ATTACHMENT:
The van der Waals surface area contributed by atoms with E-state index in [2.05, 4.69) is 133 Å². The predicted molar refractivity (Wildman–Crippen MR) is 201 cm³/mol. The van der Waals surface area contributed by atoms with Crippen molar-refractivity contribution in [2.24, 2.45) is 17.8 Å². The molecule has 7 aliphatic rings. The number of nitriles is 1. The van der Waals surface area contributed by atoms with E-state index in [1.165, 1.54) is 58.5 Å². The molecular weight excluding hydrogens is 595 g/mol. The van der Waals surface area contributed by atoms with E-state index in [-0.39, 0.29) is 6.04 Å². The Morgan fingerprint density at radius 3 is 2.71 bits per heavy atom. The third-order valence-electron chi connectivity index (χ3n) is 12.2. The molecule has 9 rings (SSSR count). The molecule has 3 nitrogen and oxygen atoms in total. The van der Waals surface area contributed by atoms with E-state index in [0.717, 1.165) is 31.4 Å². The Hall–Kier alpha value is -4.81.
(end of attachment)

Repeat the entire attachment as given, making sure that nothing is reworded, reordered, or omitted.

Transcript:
The van der Waals surface area contributed by atoms with E-state index in [2.05, 4.69) is 133 Å². The predicted molar refractivity (Wildman–Crippen MR) is 201 cm³/mol. The van der Waals surface area contributed by atoms with Crippen molar-refractivity contribution in [2.24, 2.45) is 17.8 Å². The molecule has 7 aliphatic rings. The number of nitriles is 1. The van der Waals surface area contributed by atoms with E-state index in [1.165, 1.54) is 58.5 Å². The molecular weight excluding hydrogens is 595 g/mol. The van der Waals surface area contributed by atoms with E-state index in [-0.39, 0.29) is 6.04 Å². The Morgan fingerprint density at radius 3 is 2.71 bits per heavy atom. The third-order valence-electron chi connectivity index (χ3n) is 12.2. The molecule has 9 rings (SSSR count). The molecule has 3 nitrogen and oxygen atoms in total. The van der Waals surface area contributed by atoms with E-state index in [0.717, 1.165) is 31.4 Å². The Hall–Kier alpha value is -4.81.